We could not get together four identical HDDs for this test. Instead, we collected four 500GB models from different generations: Fujitsu MJA2500BH, Hitachi HTS545050B9A300, Toshiba MK5055GSX and Samsung HM500JI. The other test conditions are the same as in our previous NAS tests: a mainstream PC with a dual-core processor and a Gigabit Ethernet controller works as a client. It runs 32-bit Windows Vista and is connected to the NAS via Gigabit Ethernet switch. Jumbo Frames are turned on. Intel NASPT 1.7.0 is used as the benchmark.
As we’ve got four different HDDs today, let’s first see if the HDD model affects the performance of the NAS. We used single-disk volumes in this test.
The results suggest that the HDDs differ considerably with streaming data patterns. There is no overall winner, though. The Fujitsu is good at reading whereas the Samsung is the best at writing. On non-streaming operations the difference is negligible. So, you can choose HDDs for your NAS without looking for the highest-performance model. Instead, you should consider such factors as availability, price, capacity and personal preferences concerning particular brands.
Next let’s check out the NAS’s performance in different RAID modes. We had no problems using different disks in RAID arrays, by the way. There was no incompatibility or anything although the results perhaps would have been somewhat higher with identical HDDs.
The second graph shows the speed of RAID0 with different number of disks. Here and in the third diagram the average speed of our four models is shown as the speed of a single disk.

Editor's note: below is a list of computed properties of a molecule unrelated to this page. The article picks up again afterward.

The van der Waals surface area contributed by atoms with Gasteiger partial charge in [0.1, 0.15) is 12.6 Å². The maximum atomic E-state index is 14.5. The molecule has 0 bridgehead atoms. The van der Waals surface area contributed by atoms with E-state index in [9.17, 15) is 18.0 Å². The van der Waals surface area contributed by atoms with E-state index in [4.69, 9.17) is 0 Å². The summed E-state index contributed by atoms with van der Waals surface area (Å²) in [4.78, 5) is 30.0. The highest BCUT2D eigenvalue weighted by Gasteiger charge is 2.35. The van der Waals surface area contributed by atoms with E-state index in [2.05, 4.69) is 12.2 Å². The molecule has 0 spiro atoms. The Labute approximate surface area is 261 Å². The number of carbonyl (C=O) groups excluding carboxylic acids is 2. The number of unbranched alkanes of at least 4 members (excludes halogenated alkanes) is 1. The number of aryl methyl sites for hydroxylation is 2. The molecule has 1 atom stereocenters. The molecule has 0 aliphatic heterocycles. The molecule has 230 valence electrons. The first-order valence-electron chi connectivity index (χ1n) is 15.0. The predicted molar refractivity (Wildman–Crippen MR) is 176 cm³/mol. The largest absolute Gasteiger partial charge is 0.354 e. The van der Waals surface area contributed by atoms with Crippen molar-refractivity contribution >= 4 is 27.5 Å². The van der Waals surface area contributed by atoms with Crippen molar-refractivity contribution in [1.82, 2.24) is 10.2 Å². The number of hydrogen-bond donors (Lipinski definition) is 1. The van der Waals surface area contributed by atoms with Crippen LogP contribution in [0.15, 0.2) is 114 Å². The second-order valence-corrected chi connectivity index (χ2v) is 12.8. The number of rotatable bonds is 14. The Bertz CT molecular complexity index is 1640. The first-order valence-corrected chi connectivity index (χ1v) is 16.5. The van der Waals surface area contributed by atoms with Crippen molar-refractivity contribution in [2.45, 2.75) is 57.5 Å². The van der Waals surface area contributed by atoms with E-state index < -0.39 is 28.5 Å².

RAID0 helps improve the performance with streaming operations. The speed grows up to 37MBps at reading and 55MBps at writing. This is an impressive result for such a compact device and is largely due to the 1.2GHz processor. Comparing these numbers to the performance of other models based on the same processor, the DS409slim is much faster.
The third diagram shows the performance of the fault-tolerant RAID5 and RAID6 arrays. We guess RAID1 is not a good idea for this device in terms of overall cost. RAID6 isn’t quite appealing due to the same reason.
Calculating checksums is not an easy task for the ARM core. Fortunately, this is only necessary for writing data. The write speed of the RAID6 is only half that of the single disk. The 4-disk RAID5 is good, delivering a speed of 30MBps. Reading is much better. The RAID5 accelerates to 33MBps while the RAID6 is comparable to a single disk. Note also that the differences are less conspicuous with patterns consisting of a large number of small files.
Judging by the results, the 4-disk RAID5 is the best option if you need fault tolerance. This array can survive the loss of one disk and delivers good enough performance.